Davis and Ludwig walked the bus aisle, comforting students.
 
As the smoke intensified, young lungs filled up. One student complained of being tired. Davis saw other kids dozing off.
 
The adults had to improvise. There was only one water bottle on the bus. McKay took off his shirt. They tore it up and doused the strips of cloth with water, so the students could use them to breathe properly, they recalled.
 
The bus was caught in the gridlock of hundreds of other vehicles trying to evacuate.
"That seemed to help," McKay said.
 
During the journey, McKay and the teachers also created their own emergency plan: Pair little kids with the big kids. Take roll. Get phone numbers. Review how to operate the emergency exits, first aid kit and the fire extinguisher.
 

'Paradise is lost'

Fourth-grader Charlotte Merz, 10, said she tried to stay calm and recalled "going to my happy place" on the journey.
 
The smoke made it hard to see. "It was so crazy, and there were fires left and right everywhere you looked," she said.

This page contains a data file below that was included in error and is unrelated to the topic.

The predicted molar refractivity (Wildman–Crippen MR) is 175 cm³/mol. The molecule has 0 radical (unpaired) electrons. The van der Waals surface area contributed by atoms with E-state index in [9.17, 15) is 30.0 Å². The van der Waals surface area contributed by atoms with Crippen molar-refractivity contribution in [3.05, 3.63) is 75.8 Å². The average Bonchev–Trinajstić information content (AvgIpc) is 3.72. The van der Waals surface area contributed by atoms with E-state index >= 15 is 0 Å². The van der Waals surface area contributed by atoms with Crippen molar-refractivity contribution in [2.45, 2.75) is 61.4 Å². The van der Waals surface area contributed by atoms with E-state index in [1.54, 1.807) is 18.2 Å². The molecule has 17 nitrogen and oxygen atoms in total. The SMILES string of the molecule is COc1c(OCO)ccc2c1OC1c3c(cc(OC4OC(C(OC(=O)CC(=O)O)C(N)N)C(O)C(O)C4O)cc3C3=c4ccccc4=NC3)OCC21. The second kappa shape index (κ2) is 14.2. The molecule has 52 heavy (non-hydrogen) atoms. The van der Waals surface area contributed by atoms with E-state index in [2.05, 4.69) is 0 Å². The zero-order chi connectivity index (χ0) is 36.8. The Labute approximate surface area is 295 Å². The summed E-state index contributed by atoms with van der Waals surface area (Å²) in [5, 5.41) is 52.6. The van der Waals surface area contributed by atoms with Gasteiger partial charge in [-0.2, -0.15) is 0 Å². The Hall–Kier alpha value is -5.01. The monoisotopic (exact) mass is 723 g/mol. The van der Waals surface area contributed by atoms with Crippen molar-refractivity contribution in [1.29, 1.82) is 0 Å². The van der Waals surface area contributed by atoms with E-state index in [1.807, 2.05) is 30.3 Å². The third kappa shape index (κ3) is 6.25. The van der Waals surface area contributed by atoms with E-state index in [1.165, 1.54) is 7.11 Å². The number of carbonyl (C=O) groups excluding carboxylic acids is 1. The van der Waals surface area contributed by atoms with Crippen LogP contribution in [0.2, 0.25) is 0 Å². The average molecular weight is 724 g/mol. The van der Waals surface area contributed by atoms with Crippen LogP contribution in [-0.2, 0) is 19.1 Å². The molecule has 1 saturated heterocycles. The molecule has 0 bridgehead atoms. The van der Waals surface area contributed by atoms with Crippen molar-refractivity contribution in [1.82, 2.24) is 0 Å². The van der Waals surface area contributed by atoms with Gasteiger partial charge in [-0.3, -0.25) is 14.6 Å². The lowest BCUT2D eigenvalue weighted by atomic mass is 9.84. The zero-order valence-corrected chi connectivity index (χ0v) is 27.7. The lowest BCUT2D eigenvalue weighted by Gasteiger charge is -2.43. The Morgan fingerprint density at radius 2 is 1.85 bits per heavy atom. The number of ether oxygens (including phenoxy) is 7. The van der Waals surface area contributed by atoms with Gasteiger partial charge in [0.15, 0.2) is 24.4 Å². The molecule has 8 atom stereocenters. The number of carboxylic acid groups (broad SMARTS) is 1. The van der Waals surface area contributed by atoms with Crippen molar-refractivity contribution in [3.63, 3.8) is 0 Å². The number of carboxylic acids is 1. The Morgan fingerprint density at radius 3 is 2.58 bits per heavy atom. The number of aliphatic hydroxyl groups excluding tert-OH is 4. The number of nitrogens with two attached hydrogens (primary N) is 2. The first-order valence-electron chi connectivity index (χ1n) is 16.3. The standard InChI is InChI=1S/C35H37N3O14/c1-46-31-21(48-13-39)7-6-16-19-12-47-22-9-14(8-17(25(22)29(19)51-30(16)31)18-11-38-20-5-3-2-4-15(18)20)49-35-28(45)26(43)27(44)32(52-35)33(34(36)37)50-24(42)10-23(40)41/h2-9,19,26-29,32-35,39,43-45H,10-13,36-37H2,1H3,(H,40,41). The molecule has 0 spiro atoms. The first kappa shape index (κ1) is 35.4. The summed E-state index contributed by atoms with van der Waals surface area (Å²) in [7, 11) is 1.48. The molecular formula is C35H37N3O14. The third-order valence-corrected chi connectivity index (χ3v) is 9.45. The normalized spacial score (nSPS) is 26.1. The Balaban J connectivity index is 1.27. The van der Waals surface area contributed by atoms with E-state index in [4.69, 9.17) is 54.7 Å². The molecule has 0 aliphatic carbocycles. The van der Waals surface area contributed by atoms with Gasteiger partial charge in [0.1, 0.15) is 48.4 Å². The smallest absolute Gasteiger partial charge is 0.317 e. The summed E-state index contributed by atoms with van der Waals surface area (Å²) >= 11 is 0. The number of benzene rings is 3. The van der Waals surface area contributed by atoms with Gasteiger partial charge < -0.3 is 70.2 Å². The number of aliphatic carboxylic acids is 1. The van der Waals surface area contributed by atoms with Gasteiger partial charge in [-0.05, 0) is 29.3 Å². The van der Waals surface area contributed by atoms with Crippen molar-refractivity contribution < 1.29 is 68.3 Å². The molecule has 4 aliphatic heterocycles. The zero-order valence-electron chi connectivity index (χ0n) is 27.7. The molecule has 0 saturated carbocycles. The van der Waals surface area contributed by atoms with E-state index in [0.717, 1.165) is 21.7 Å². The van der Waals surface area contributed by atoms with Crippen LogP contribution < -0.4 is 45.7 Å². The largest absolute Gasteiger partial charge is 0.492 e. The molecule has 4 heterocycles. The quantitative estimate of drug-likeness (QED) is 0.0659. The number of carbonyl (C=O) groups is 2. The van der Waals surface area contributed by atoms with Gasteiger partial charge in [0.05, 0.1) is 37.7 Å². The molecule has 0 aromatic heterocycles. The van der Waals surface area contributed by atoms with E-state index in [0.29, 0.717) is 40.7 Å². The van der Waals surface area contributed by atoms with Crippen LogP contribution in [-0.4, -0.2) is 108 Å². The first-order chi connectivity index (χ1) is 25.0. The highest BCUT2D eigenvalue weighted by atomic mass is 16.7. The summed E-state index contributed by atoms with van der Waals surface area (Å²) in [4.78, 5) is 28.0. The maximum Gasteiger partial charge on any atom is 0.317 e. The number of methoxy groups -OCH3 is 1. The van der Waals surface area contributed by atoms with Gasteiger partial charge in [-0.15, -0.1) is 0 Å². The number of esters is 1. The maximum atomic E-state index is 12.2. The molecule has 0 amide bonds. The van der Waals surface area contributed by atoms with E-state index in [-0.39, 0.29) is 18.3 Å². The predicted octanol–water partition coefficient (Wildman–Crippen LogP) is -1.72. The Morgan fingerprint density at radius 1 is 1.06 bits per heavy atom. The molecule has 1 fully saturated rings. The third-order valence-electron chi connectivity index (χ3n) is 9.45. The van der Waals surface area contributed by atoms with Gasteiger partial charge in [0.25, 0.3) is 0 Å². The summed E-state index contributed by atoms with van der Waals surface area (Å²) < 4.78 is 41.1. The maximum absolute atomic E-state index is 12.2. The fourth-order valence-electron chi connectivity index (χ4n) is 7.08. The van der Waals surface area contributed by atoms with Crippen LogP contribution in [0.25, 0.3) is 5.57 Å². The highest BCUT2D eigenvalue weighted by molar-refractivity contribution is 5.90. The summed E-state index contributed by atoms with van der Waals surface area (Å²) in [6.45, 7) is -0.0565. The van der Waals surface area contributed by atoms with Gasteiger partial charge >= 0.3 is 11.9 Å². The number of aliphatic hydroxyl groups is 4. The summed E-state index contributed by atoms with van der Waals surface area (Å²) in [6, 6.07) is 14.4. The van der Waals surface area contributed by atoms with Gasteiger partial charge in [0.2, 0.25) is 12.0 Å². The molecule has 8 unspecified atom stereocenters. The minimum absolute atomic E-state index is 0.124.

Search for remains continues after wildfire
Search for remains continues after wildfire 02:01
 
McKay said: "That's when we realized -- it's a silly statement, but Paradise is lost."
 
At one point, a car sideswiped them, McKay recalled. It sounded like someone was punching the bus, Davis said. They saw other traffic collisions.
 
Along the way, they picked up a passenger. She was a preschool teacher from an elementary school in the nearby city of Biggs whose car had broken down.
 
Davis said she thought she was going to die several times along the journey. At one point, they prayed, Ludwig said.
 
Hours later, parents and children were reunited. McKay said Davis' husband hugged him so hard, he "damned near lifted me off the ground."
 
The Camp Fire is now the deadliest and most destructive fire in California history, killing 77 people and leaving nearly 1,000 people unaccounted for. The blaze had seared 150,000 acres as of Sunday evening, and was 65% contained.
 
nurse survives california wildfire nichole jolly bts nr vpx_00000922
Nurse in fire told husband she was going to die 03:22
 
Recounting their escape Sunday, McKay was modest. Safety is an important part of a bus driver's role, he said, and he must have paid attention to those classes.
But Davis and Ludwig said McKay was a true hero.